Posted this on Suffocation last night and figured I would post it here as well(but seriously guys, I'll love you for eternity if you follow me). Read it before Pitchfork gets its grubby paws on the PRF releases.

The new Puerto Rico Flowers single "3 Sisters", which came out on Valentine's Day is a taste of the full-length PRF album, 7, which will be released on Fan Death Records in May. Puerto Rico Flowers is ex-Clockcleaner vocalist and guitarist John Sharkey III. The Last.fm page describes PRF's sound as "not unlike a skinhead crying." And indeed, PRF is a tranquil, wizened meditation on youth, love, and sexuality. Sharkey's unique sound is the product of synthesizers, drums, and bass--and his voice takes center stage. Anyone who knows Clockcleaner will understand the the extent to which PRF is pared down--and Sharkey's ability to craft such a multifaceted sound with so few tools is a testament to his talent as a musician.

Sharkey has described the upcoming album as "a record for women", which seemed a tad bit comic when I first heard it. However, what this entails is a complex question--and upon listening to his releases so far, and the aforementioned "3 Sisters", the description is actually quite apt. The genius of Puerto Rico Flowers is the seamless marriage of an aloof, post-punk sound reminiscent of Ian Curtis or Michael Gira, with a warm, sentimental, crooner style. The track "Let's Make Friends", off PRF's 12" 4, is a dark, unsettling anthem--a story of darkness and desperate, human physicality. The synthesizer we know as a hallmark of more synthpop outfits like New Order or Depeche Mode suddenly morphs into something astoundingly dark and perhaps sinister. "Voice of Love" off the 12" 2, is a sweeping lamentation, carried effortlessly by an unwavering drumline, as if marching towards the end of the universe. Whereas "Let's Make Friends" is a story of lust and illicit sensuality--"Voice of Love" is an allegory of aging, and the passing of time. The philosophical "Voice of Love" seems like the natural predecessor to "Let's Make Friends." The two songs tell a story, of the emotional and the physical, the sacred and the profane.

"3 Sisters" begins with a strong drumline typical of Sharkey's PRF compositions, fatalistic and unfaltering. "3 Sisters" takes the omniscient narrative voice of "Let's Make Friends" and weaves a complex story, descending deep into the murky realm of familial relationships, and the juxtaposition of humanity in the line It's only human for you to break down your eyes and inhumanity, You were not mine, it's so inhuman, but that's how it goes, yes that's how it goes. The lyrics of "3 Sisters" are perhaps Sharkey's best, and unlike the removed style of "Voice of Love", the vocals in "3 Sisters" are grittier and delve deeper into questions of human nature.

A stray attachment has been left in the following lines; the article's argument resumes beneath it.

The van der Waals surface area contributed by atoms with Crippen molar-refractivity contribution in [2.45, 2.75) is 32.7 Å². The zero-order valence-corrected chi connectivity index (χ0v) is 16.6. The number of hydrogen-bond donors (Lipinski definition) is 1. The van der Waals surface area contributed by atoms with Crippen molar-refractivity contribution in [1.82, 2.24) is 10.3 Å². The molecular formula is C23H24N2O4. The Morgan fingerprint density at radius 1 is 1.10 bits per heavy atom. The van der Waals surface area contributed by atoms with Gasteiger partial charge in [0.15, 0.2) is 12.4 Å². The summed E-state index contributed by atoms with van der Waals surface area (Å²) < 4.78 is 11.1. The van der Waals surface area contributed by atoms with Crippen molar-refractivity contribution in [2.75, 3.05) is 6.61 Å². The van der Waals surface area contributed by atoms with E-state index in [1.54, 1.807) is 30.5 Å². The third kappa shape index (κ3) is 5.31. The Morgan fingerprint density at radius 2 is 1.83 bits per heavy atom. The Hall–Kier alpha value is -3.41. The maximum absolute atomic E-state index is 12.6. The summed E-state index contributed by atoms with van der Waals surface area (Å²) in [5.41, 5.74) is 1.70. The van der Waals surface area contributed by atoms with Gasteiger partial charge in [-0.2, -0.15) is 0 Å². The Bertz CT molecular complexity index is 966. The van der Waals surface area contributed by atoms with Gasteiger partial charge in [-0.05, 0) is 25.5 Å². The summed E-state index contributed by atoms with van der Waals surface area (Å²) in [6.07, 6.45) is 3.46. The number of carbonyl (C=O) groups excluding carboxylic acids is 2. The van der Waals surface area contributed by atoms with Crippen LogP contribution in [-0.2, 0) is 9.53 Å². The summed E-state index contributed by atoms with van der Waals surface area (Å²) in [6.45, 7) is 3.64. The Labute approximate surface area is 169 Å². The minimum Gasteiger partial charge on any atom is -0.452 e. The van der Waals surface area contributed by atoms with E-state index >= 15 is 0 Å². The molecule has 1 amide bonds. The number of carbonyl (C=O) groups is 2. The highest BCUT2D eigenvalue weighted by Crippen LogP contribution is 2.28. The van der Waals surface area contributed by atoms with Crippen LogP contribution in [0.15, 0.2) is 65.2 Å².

Puerto Rico Flowers is often described as "goth-rock," which, though fairly accurate in capturing the nihilistic elements of Sharkey's sound--glosses over the warmth and sentimentality subtly contained within his compositions, and does not take into account the context of PRF's existence. Puerto Rico Flowers is, in a sense, a meditation on transition, transformation, and the evolution of sound as an expression of changes in one's personal life. Whereas Clockcleaner was known for their boundary-pushing antics onstage and their provocative lyrics (covering topics from sleazy sex to daddy issues), Puerto Rico Flowers has a coolness and maturity..."post-punk" in the most literal sense. The change in sound from Clockcleaner to PRF is mirrored by changes in Sharkey's personal life--the birth of his son and settling down in Philadelphia. Sharkey has stated that Puerto Rico Flowers is his last release before he retires from the world of music. And this sense of completion is intrinsic to PRF's sound, a bittersweet concoction of regrets and aspirations, and a solemn but enchanting farewell.

The live performance of "3 Sisters" features Michael Berdan (formerly of Drunkdriver) playing the synthesizer and Michael Sneeringer on drums.

4 (12") Fan Death Records (2010)
2 (7") Fan Death Records (2010)
The upcoming full length album "7" will be released on Fan Death Records in May, 2011.  

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